Hundreds of customers of United Savings Bank waited in line for hours yesterday and Saturday to take their money out of the troubled thrift's 15 Northern Virginia offices.

United President Stanley Burns said there were no problems meeting the unusually heavy depositor demand, which began after United announced Friday that it lost $9.8 million in the second quarter and was nearly insolvent.

"We had a very busy day, and on Saturday we had a busy day," Burns said. "But we met the needs of everybody."

Branches stayed open late Saturday to handle the crowds, and yesterday, lines had formed at several locations even before the doors opened at 9 a.m. Although accounts of up to $100,000 are insured by the Federal Deposit Insurance Corp., customers said they wanted to move their money where they felt it would be safer.

"I need my money," said Andy Gibson of Burke. "I was afraid that if they froze my account, I couldn't pay my rent" -- although federal regulators said accounts would not be frozen.

Gibson closed his checking account Saturday after an hour-long wait at the Twinbrook Shopping Center branch on Braddock Road in Fairfax. Yesterday, he brought in a friend to do the same. "I know the money's insured," Gibson said. "But I thought this was the best thing."

For the most part, people waited patiently at the various branches, taking numbers to be waited on and reading books or newspapers. United had extra security guards on hand for the rush of business.

Federal regulators said the number of withdrawals at United was unusual, and they attributed the reaction to depositors unused to dealing with troubled S&Ls. However, they declined to comment on whether the government would step in and take control of United, which had assets of $421.7 million as of June 30.

"What we're seeing at United is a stronger depositor reaction than usual," said Bill Fulwider, spokesman for the Office of Thrift Supervision (OTS), which regulates savings and loans. "Consumers in this area don't have anything to draw on. In Texas {where so many thrifts have failed}, when a savings and loan reports a bad quarter, it's, 'So, what else is new?' "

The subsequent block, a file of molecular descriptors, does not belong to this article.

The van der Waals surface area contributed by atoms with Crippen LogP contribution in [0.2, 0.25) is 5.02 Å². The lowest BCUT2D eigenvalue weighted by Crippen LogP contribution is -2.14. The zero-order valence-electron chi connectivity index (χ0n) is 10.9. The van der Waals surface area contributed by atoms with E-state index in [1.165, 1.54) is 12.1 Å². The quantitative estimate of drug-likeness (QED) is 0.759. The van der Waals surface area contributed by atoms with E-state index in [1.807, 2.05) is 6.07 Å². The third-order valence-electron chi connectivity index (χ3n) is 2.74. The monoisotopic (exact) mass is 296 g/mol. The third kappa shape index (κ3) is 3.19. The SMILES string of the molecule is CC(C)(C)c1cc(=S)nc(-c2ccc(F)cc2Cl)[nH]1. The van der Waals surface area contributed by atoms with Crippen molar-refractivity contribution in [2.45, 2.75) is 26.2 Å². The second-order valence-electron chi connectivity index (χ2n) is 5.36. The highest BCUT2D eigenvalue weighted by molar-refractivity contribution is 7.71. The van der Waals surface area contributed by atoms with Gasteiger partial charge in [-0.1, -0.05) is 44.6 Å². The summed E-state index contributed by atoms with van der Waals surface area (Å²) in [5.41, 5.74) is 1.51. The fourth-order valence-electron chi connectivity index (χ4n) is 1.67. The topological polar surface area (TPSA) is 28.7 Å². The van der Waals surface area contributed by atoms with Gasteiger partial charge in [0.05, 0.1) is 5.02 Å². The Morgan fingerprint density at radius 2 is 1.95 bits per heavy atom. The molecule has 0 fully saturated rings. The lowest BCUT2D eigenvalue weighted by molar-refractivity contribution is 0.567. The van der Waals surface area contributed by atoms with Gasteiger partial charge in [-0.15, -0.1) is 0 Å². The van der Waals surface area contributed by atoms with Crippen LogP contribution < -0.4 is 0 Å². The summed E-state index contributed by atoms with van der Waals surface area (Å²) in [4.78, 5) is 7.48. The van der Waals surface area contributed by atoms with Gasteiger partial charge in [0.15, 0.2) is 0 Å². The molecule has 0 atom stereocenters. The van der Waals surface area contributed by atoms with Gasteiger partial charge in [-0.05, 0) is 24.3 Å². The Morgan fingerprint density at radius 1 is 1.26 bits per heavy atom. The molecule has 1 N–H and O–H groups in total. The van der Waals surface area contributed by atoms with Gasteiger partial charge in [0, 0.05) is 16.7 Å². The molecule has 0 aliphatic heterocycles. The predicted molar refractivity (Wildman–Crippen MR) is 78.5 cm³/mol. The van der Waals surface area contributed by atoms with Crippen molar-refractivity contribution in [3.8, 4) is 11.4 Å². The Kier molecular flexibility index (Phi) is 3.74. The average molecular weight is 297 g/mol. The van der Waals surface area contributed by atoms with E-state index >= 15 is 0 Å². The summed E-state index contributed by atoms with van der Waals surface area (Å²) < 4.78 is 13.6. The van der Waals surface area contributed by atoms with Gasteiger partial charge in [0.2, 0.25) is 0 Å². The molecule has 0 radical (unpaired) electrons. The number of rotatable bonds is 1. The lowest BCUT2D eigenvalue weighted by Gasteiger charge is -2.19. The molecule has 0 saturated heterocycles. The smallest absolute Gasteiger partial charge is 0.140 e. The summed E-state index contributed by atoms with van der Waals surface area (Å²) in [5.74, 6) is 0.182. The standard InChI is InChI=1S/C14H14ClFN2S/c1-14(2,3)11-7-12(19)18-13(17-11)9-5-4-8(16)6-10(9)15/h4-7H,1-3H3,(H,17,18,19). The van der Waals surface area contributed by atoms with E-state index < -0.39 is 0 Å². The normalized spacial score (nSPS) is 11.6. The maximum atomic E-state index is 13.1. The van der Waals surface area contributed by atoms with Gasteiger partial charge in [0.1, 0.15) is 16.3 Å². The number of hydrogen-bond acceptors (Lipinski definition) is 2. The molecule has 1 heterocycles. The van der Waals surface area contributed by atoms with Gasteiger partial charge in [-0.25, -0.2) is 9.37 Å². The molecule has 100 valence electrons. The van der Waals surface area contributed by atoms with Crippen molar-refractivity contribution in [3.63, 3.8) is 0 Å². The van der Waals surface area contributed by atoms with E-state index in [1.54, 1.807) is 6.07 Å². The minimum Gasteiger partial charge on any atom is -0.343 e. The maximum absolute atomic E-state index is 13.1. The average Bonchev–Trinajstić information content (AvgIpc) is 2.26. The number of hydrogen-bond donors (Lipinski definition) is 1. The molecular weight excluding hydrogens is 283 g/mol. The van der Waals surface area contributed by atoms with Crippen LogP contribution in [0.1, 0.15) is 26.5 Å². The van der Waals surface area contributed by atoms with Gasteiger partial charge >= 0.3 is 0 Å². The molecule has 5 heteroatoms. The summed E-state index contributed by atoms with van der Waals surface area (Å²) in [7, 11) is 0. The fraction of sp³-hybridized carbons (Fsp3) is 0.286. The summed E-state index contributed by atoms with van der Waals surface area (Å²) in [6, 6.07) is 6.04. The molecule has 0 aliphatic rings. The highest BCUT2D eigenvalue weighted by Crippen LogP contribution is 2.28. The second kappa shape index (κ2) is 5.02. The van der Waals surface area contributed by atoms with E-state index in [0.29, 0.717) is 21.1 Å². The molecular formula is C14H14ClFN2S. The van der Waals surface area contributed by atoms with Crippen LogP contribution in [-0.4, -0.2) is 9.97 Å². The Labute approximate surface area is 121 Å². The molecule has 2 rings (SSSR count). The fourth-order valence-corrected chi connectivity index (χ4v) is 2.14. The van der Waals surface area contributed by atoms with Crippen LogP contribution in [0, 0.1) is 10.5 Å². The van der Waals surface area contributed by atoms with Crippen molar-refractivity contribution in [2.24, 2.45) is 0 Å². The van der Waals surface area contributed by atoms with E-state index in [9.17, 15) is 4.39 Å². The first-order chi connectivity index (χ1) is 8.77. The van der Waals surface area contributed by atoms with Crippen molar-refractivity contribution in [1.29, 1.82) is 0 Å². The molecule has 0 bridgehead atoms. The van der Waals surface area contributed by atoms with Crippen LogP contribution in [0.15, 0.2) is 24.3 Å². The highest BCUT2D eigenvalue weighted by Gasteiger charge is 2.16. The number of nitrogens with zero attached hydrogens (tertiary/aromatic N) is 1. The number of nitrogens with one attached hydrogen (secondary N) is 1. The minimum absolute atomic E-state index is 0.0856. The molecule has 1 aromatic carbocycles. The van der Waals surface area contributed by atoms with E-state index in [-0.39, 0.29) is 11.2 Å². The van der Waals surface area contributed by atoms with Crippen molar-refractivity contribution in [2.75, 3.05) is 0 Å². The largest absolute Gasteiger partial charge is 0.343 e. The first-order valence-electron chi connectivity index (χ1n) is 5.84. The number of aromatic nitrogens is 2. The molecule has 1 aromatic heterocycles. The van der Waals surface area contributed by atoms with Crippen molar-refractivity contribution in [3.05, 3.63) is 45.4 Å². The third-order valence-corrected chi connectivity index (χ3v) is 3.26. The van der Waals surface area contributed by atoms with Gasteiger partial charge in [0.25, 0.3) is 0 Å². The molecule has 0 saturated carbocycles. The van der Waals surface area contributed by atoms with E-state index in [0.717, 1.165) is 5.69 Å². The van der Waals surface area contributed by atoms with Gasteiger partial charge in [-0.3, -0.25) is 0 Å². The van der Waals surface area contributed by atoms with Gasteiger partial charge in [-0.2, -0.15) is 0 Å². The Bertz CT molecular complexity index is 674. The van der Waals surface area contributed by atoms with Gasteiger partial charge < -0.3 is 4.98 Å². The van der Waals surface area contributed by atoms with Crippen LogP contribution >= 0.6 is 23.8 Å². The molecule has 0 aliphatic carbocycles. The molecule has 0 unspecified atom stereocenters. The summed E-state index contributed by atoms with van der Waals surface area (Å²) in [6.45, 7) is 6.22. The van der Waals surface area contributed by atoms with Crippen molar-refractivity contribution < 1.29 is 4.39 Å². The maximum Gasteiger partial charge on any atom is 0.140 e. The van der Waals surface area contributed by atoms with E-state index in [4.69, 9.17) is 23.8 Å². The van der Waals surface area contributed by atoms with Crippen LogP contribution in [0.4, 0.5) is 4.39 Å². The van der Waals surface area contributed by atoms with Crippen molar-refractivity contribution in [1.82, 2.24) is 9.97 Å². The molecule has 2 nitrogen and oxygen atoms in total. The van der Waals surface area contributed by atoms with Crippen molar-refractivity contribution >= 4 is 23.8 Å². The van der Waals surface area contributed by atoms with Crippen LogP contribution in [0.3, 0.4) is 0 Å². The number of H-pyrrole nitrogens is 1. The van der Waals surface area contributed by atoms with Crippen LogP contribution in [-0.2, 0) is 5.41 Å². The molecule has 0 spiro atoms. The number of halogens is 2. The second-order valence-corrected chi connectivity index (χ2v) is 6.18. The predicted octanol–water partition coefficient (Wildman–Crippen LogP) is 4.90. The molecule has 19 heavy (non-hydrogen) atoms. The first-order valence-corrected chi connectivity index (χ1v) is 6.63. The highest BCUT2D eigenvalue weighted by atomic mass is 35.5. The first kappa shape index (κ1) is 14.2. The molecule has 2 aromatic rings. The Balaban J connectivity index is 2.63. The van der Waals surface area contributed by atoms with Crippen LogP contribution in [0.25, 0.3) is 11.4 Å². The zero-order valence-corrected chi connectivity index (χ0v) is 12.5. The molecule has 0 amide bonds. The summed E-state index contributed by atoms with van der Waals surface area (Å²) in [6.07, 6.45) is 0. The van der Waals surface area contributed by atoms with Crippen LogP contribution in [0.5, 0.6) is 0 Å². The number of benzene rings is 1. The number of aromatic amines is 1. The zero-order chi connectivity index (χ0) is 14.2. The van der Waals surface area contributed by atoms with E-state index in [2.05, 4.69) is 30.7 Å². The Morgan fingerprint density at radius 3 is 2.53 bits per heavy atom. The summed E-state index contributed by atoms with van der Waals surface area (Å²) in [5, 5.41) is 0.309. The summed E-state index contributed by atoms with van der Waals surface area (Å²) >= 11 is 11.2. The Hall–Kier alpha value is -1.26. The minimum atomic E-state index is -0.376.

Fulwider said regulators were carefully monitoring the situation.

"We are always concerned about runs on an institution," he said. "We will not allow it to reach a point where depositors have to be turned away."

"Just the fact that United has continued to meet this heavy demand in the past few days should be reassuring to customers," said Janice Smith, another OTS official. "While we certainly aren't encouraging depositors to go run out and close their accounts, we want to let them know it's there for the asking."

Although the scene at United's branches yesterday was reminiscent of the Maryland savings and loan crisis five years ago, Fulwider said its situation is much different from the plight of the failed Maryland thrifts, which were insured by the state. When Maryland depositors panicked in 1985, thousands of deposits were frozen for months because the state insurance fund could not handle the withdrawals.

Fulwider said United's accounts would never be frozen and customers would continue to have access to their funds, even if federal regulators take control of the institution. "In all of the problems that have developed over the years, there has yet to be one single customer who didn't receive their insured deposits," he said.

United tellers tried Saturday and yesterday to dissuade customers from closing accounts, explaining to them the process of a federal takeover and emphasizing that the accounts are insured. But few people appeared to be taking their advice.